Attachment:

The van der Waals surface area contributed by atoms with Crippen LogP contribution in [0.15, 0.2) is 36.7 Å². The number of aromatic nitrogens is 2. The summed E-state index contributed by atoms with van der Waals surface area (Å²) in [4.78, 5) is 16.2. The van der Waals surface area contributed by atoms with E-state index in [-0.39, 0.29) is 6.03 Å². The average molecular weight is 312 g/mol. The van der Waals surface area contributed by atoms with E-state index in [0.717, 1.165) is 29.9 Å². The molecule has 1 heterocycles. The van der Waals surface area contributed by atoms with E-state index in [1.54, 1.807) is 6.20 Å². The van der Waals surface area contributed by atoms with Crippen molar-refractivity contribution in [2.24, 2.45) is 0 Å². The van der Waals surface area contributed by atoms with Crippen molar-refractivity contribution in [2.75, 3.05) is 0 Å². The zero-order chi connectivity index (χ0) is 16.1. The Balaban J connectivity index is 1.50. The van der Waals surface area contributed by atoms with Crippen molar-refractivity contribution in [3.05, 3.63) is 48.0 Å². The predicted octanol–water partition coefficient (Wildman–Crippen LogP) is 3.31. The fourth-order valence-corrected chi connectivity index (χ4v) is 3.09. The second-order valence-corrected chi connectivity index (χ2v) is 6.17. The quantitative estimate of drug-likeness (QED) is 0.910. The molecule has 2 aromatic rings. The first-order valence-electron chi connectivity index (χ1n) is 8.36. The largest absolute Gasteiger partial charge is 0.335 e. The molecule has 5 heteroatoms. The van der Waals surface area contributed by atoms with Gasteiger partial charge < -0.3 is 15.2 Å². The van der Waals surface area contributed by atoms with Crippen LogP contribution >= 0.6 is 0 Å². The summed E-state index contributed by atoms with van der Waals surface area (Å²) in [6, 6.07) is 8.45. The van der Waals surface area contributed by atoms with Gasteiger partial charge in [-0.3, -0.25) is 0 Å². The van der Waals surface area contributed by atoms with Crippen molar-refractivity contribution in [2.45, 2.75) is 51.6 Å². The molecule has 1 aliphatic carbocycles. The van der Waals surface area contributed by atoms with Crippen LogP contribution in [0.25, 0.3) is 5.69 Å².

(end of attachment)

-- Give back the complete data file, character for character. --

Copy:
The van der Waals surface area contributed by atoms with Crippen LogP contribution in [0.15, 0.2) is 36.7 Å². The number of aromatic nitrogens is 2. The summed E-state index contributed by atoms with van der Waals surface area (Å²) in [4.78, 5) is 16.2. The van der Waals surface area contributed by atoms with E-state index in [-0.39, 0.29) is 6.03 Å². The average molecular weight is 312 g/mol. The van der Waals surface area contributed by atoms with E-state index in [0.717, 1.165) is 29.9 Å². The molecule has 1 heterocycles. The van der Waals surface area contributed by atoms with E-state index in [1.54, 1.807) is 6.20 Å². The van der Waals surface area contributed by atoms with Crippen molar-refractivity contribution in [2.24, 2.45) is 0 Å². The van der Waals surface area contributed by atoms with Crippen molar-refractivity contribution in [2.75, 3.05) is 0 Å². The zero-order chi connectivity index (χ0) is 16.1. The Balaban J connectivity index is 1.50. The van der Waals surface area contributed by atoms with Crippen molar-refractivity contribution in [3.05, 3.63) is 48.0 Å². The predicted octanol–water partition coefficient (Wildman–Crippen LogP) is 3.31. The fourth-order valence-corrected chi connectivity index (χ4v) is 3.09. The second-order valence-corrected chi connectivity index (χ2v) is 6.17. The quantitative estimate of drug-likeness (QED) is 0.910. The molecule has 2 aromatic rings. The first-order valence-electron chi connectivity index (χ1n) is 8.36. The largest absolute Gasteiger partial charge is 0.335 e. The molecule has 5 heteroatoms. The van der Waals surface area contributed by atoms with Gasteiger partial charge < -0.3 is 15.2 Å². The van der Waals surface area contributed by atoms with Crippen LogP contribution >= 0.6 is 0 Å². The summed E-state index contributed by atoms with van der Waals surface area (Å²) in [6, 6.07) is 8.45. The van der Waals surface area contributed by atoms with Gasteiger partial charge in [-0.3, -0.25) is 0 Å². The van der Waals surface area contributed by atoms with Crippen molar-refractivity contribution in [2.45, 2.75) is 51.6 Å². The molecule has 1 aliphatic carbocycles. The van der Waals surface area contributed by atoms with Crippen LogP contribution in [0.25, 0.3) is 5.69 Å².